Service of Mature Music
July 16th, 2009
Categories: Advertising, Media, Music, Tradition
Guest writer Jeremiah, a retired business executive and classical music devotee, wrote about this subject in May when he was bracing himself for a blow–the silencing of a longtime radio friend and access to the music he loves. The second shoe fell early this week, so Jeremiah asked to follow up on his initial post.
Some of you may recall my May 8th post in which I bemoaned the rumored soon-to-happen passing of the oldest classical radio station in the country, WQXR, from the music scene here in New York. This is now old news.
The New York Times announced on Tuesday that it had, in essence in a brilliant and creative feat of financial engineering, sold the chronically money losing radio station for a net of $45,000,000. The deal: It is selling its 96.3 FM broadcast license to a Latino broadcasting company in exchange for $33,500,000 and a license to broadcast at 105.9 FM. In turn, it will sell the call letters WQXR and the 105.9 FM license for $11,500,000.to the public radio station, WNYC, which has agreed to operate WQXR at the new frequency as a listener supported public music station. It is a great deal for the Times! They are getting rid of a chronic looser for a bundle of cash, and get great publicity for “saving” classical music to boot!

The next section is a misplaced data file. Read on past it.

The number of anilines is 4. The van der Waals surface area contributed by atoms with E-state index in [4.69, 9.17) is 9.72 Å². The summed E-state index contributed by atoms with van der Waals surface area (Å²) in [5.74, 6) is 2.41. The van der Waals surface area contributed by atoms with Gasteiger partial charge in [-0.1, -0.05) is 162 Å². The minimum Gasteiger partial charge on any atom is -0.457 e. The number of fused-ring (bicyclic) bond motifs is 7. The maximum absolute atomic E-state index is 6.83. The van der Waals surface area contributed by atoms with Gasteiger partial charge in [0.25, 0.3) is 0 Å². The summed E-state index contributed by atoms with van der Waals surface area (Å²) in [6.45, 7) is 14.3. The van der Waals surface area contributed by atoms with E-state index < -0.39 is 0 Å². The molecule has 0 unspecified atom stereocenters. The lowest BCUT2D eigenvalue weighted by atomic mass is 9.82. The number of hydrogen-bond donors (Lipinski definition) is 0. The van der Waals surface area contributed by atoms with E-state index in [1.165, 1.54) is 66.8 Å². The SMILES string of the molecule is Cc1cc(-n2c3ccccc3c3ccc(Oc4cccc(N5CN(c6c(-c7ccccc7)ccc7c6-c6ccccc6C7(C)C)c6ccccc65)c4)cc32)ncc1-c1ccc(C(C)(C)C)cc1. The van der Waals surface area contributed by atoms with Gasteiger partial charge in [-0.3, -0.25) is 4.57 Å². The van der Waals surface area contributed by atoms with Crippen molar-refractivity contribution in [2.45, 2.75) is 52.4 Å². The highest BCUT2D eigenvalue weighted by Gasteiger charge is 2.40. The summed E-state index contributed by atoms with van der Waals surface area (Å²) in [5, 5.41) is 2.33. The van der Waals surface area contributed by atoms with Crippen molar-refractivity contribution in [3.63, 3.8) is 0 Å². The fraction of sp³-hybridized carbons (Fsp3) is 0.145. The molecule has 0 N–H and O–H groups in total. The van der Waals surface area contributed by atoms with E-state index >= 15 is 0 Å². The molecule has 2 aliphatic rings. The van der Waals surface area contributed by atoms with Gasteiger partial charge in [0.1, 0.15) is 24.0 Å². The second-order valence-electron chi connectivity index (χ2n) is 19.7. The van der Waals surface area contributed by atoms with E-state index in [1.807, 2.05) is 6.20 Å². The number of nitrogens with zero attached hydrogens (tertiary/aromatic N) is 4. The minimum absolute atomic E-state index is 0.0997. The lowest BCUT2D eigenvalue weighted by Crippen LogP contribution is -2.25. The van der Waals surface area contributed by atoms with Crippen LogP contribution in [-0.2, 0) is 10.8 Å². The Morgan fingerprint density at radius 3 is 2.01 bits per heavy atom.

I shall probably go on listening to the new WQXR, but I may just listen to my own CDs instead.
However, I am troubled and puzzled. Given what the demographics of the New York City area are, the old WQXR audience must have included many of the wealthiest and brightest people in the country. Why were they not enough of a target market for advertisers to keep the old station going at a profit? Is radio advertising more effective when targeted to disadvantaged people or those who have been deprived of sophisticated educations and may be less affluent?
I also dislike knowing that now my listing to classical music will be paid for, at least in part, by taxpayers. The new WQXR, no doubt, will be a tax-exempt entity and will receive government subsidies. All music is entertainment. The government should not be in the entertainment business. Further, as a matter of principle, the government should not favor one form of music over another.
And lastly, I shall miss hearing my news on the same radio station I listen to for music. Public radio news must inevitably be canted to a bias of whoever is in control of the government in Washington. Can it be trusted to be impartial?
Does anybody agree with me?